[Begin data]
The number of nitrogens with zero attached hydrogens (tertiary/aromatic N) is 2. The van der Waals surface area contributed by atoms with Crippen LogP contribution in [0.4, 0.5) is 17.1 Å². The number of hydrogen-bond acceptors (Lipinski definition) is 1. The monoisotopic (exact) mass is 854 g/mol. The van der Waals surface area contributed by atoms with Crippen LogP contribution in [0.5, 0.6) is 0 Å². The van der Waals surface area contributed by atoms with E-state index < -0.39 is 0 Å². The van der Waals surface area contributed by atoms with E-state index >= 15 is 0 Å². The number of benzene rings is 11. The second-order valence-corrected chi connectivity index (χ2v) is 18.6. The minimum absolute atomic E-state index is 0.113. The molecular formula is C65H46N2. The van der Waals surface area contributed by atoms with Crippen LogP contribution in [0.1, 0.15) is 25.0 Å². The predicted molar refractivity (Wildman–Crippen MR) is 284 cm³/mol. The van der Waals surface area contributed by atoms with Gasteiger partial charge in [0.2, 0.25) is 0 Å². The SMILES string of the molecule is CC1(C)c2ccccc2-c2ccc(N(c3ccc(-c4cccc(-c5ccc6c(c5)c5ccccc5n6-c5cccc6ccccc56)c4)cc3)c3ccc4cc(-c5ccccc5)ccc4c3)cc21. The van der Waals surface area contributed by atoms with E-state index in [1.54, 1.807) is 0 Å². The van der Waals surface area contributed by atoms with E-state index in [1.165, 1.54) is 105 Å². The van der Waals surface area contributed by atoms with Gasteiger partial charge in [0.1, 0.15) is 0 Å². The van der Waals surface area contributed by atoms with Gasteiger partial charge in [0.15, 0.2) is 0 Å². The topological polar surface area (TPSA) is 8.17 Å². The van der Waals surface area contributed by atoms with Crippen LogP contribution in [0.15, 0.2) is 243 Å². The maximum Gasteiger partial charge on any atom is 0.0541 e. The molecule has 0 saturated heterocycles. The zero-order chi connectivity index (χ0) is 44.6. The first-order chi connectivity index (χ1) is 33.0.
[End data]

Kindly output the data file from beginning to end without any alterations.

The number of nitrogens with zero attached hydrogens (tertiary/aromatic N) is 2. The van der Waals surface area contributed by atoms with Crippen LogP contribution in [0.4, 0.5) is 17.1 Å². The number of hydrogen-bond acceptors (Lipinski definition) is 1. The monoisotopic (exact) mass is 854 g/mol. The van der Waals surface area contributed by atoms with Crippen LogP contribution in [0.5, 0.6) is 0 Å². The van der Waals surface area contributed by atoms with E-state index < -0.39 is 0 Å². The van der Waals surface area contributed by atoms with E-state index >= 15 is 0 Å². The number of benzene rings is 11. The second-order valence-corrected chi connectivity index (χ2v) is 18.6. The minimum absolute atomic E-state index is 0.113. The molecular formula is C65H46N2. The van der Waals surface area contributed by atoms with Crippen LogP contribution in [0.1, 0.15) is 25.0 Å². The predicted molar refractivity (Wildman–Crippen MR) is 284 cm³/mol. The van der Waals surface area contributed by atoms with Gasteiger partial charge in [0.2, 0.25) is 0 Å². The SMILES string of the molecule is CC1(C)c2ccccc2-c2ccc(N(c3ccc(-c4cccc(-c5ccc6c(c5)c5ccccc5n6-c5cccc6ccccc56)c4)cc3)c3ccc4cc(-c5ccccc5)ccc4c3)cc21. The van der Waals surface area contributed by atoms with E-state index in [1.54, 1.807) is 0 Å². The van der Waals surface area contributed by atoms with E-state index in [1.165, 1.54) is 105 Å². The van der Waals surface area contributed by atoms with Gasteiger partial charge in [0.1, 0.15) is 0 Å². The van der Waals surface area contributed by atoms with Gasteiger partial charge in [0.15, 0.2) is 0 Å². The topological polar surface area (TPSA) is 8.17 Å². The van der Waals surface area contributed by atoms with Crippen LogP contribution in [0.15, 0.2) is 243 Å². The maximum Gasteiger partial charge on any atom is 0.0541 e. The molecule has 0 saturated heterocycles. The zero-order chi connectivity index (χ0) is 44.6. The first-order chi connectivity index (χ1) is 33.0.